The broad objective of this proposed research is to determine the effect of sodium thiosulfate on kidney stone formation. The drug will initially be studied in a rat model of nephrolithiasis and if the drug is shown to reduce risk of new stone formation we will study the drug in patients with nephrolithiasis. The long term goal is to bring a new therapy for kidney stones to market. At the present time there are three pharmacologic therapies for calcium nephrolithiasis that have been proven effective in prospective placebo controlled trials, thiazide diuretics, potassium citrate salts, and allopurinol. Sodium thiosulfate is a generic drug that is considered to be safe for use in humans. A single trial showed sodium thiosulfate to be effective in preventing stone formation in patients with recurrent calcium nephrolithiasis, though no formal control group was included in the study. However, little additional data concerning the use of sodium thiosulfate for nephrolithiasis has been published. Recently, sodium thiosulfate has been reported to be effective in treating pathologic soft tissue calcium phosphate deposition in patients with renal failure, supporting the premise that it possesses significant anti-crystal activity. At this time, sodium thiosulfate remains a promising but incompletely studied potential therapeutic agent; in particular there are no clearly defined mechanisms of action that have been established. If we could show that sodium thiosulfate reduces urine saturation of calcium salts, increases urine inhibition of crystallization and/or reduces stone formation in an animal model it would justify the expense and difficulty of a formal human trial.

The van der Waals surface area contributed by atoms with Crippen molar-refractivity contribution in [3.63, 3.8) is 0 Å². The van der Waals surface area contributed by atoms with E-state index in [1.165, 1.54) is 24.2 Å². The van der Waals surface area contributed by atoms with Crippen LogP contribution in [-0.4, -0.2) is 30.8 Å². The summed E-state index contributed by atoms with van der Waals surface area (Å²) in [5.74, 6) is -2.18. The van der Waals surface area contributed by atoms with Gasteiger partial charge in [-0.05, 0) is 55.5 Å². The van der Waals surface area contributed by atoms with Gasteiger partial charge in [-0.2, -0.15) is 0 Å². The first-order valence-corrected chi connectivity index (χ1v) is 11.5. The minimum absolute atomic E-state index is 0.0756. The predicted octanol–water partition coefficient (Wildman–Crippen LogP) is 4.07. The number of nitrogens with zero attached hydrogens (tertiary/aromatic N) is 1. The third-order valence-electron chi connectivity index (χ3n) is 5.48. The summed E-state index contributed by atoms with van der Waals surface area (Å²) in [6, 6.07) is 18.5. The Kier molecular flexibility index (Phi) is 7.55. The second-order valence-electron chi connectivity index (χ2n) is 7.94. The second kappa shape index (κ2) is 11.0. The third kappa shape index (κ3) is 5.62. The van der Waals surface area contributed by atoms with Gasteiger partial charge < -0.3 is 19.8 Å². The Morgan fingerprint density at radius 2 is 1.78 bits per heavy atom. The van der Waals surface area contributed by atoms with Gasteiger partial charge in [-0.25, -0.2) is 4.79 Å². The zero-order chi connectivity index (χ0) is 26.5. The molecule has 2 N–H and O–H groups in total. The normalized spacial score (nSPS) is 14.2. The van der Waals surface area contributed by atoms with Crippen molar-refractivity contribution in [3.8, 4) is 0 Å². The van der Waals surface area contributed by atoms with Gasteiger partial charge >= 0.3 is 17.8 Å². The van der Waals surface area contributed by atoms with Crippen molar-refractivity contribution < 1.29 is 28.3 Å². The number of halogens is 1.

The aims of this proposal are to determine if sodium thiosulfate can reduce calcium oxalate and calcium phosphate stone formation and/or reduce urine crystallization potential in hypercalciuric kidney stone forming rats. Kidney stones are a very common problem, affecting 13% of men and 7% of women in the United States. Over half of people with kidney stones will have a recurrence of stone formation and many of these patients receive treatment to prevent new stones. New, more effective and better tolerated drugs are needed to reduce the recurrence of kidney stones in these patients. ? ? ?

National Institute of Health (NIH)
National Institute of Diabetes and Digestive and Kidney Diseases (NIDDK)
Small Business Innovation Research Grants (SBIR) - Phase I (R43)
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Special Emphasis Panel (ZRG1-RUS-D (12))
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Mullins, Christopher V
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Litholink Corporation
United States
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Asplin, John R; Donahue, Susan E; Lindeman, Christina et al. (2009) Thiosulfate reduces calcium phosphate nephrolithiasis. J Am Soc Nephrol 20:1246-53
Bushinsky, D A; Michalenka, A C; Strutz, K L et al. (2008) Effect of bolus and divided feeding on urine ions and supersaturation in genetic hypercalciuric stone-forming rats. Kidney Int 73:423-9